Ruckus unveils 2-radio 11n access point, with its beam-forming antenna array

Ruckus this week announces a new high-end 802.11n access point, its first with 2 radios for dual-band operation, and an update to its controller software that will allow a single controller to oversee up to 500 access points instead of 250. The company is betting that 11n plus the signal quality and reliability improvements of its beam-forming antenna will impress enterprise customers.

Ruckus Wireless this week is unveiling a new high-end 802.11n access point, and new controller software that will allow a single controller to oversee up to 500 access points instead of 250.

The new products are intended to leverage the benefits of the draft IEEE 11n standard – 300Mbps data rates, greater coverage, more consistent signal – and marry them with Ruckus' beamforming antenna technology for larger-scale deployments than the company has been able to support until now.

Ruckus 7962

The Sunnyvale, Calif. company claims that the combination leads to much higher, and much more consistent, throughput for wireless clients (in the 170Mbps range), and at a much lower total cost per user (about $71), compared to rivals like Cisco and Aruba. Ruckus offers a lifetime warranty on its gear.

[Check out enterprise WLAN products in our online Wireless & Mobile Product Guide]

The new ZoneFlex 7962 is the company’s first two-radio 11n access point. The previous 11n product, model 7942, has only one radio. Each radio in the 7962 can be set to either 2.4GHz or 5GHz bands, and each has a data rate of 300Mbps based on 2 spatial streams and a 3x3 transmit/receive antenna MIMO (multiple input multiple output) configuration (as do other brands, these radios can also work with 11bg and 11a clients).

The Ruckus antenna system is a kind of an overlay on top of MIMO. It consists of multiple components that can be combined in different arrangements on a packet-by-packet basis to create the best possible signal for a given wireless client, a technique Ruckus calls beamforming. There are over 4,000 possible combinations from which to choose. The effect, according to Ruckus, is to minimize radio interference from other sources, while increasing the sensitivity and therefore signal strength to the client. The end result is a lower signal-to-noise ratio, creating a more reliable and consistent radio link between the access point and each client.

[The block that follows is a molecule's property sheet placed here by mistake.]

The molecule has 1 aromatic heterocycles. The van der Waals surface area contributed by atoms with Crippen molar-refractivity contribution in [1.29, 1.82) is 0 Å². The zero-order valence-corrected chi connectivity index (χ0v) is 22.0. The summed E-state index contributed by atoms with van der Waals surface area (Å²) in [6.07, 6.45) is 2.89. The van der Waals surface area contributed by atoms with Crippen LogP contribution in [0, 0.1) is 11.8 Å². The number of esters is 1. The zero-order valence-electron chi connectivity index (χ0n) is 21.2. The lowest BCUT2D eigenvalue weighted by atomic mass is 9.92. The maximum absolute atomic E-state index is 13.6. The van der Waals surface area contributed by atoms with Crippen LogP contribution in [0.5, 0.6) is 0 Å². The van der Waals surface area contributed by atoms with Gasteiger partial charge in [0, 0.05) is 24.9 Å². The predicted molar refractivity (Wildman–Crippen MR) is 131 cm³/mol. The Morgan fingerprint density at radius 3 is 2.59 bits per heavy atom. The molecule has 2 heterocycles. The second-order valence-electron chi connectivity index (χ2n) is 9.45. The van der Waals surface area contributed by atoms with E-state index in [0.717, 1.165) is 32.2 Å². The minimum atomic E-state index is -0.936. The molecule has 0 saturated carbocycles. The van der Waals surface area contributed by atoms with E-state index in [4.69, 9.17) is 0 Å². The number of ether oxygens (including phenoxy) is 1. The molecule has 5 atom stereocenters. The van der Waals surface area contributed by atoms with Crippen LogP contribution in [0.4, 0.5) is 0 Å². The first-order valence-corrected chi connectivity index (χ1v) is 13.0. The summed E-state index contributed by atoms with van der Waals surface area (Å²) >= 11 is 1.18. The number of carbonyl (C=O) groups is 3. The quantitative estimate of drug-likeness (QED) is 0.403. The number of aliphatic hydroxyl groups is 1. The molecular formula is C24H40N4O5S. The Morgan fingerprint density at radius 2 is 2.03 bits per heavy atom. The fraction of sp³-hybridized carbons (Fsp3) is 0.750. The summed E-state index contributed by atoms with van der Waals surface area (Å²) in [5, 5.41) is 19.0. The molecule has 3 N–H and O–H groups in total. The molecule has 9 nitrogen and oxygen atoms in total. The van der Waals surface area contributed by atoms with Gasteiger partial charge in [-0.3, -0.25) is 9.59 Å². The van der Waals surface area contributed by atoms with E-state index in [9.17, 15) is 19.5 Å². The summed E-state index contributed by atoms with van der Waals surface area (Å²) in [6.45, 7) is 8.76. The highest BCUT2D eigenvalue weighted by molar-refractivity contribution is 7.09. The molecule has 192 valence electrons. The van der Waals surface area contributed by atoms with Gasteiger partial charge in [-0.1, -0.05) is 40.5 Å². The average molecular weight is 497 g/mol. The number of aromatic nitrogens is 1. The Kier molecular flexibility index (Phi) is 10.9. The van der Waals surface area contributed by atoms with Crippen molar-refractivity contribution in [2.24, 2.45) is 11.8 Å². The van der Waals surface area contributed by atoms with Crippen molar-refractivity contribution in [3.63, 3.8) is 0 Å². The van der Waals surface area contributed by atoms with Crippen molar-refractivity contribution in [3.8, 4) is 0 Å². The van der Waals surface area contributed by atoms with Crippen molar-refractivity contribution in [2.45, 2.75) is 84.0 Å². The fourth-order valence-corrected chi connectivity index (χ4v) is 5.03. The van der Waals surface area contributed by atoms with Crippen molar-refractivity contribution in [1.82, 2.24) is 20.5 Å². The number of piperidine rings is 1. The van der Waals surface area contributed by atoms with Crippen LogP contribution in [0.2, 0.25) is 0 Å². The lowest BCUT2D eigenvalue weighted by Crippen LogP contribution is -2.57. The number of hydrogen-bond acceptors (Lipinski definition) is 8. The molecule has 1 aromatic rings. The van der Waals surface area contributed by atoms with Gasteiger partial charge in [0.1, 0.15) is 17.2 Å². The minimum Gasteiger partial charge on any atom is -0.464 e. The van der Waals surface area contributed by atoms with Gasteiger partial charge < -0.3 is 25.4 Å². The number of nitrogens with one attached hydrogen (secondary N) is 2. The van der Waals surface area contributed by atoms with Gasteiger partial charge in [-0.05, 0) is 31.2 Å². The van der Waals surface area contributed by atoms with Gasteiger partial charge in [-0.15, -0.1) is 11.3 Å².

Cisco recently introduced the Aironet 1140 access point, with support for a chip-level type of beam forming that boosts performance for legacy 11g and 11a clients.

As with the latest 11n products from most WLAN vendors, both ZoneFlex 7962 radios in the access point can run at full 11n functionality and data rates over existing 802.3af power-over-Ethernet systems. Many of the first generation of 11n access points required additional power for full functions.

The 7962 access points can be meshed to minimize cabling costs, and configured to dedicate different SSIDs (up to 16) and frequency bands to different classes of users or classes of traffic. The 5GHz band be dedicated to IP video, for example, with 2.4GHz reserved for data users.

The new ZoneDirector 3500 controller, due in the second half of 2009, will have revamped software to support up to 500 access points. The previous high-end controller supports up to 250.

Part of the new Ruckus SmartOS software version, which will run on all Ruckus controllers, includes an expanded set of controller-based applications, all included in the price. The existing applications include wireless mesh, security, interference mitigation, and RF management. Among the new applications in the updated software will be: WLAN grouping, to group different SSIDs on different access points for different classes of users; new user access controls; and additional automated traffic handling features.

The 7962 has a list price of $999 and is available now. Pricing for the new high-end ZoneDirector 3500, due later this year, will be announced closer to its shipment date.

Learn more about this topic

Cisco's new 11n gear boosts legacy Wi-Fi performance with beamforming

Nearpoints, by Craig Mathias: Why Cisco Continues to Lead in WLANs

Wireless Alert, by Joanie Wexler: The role of beam-forming in 11n

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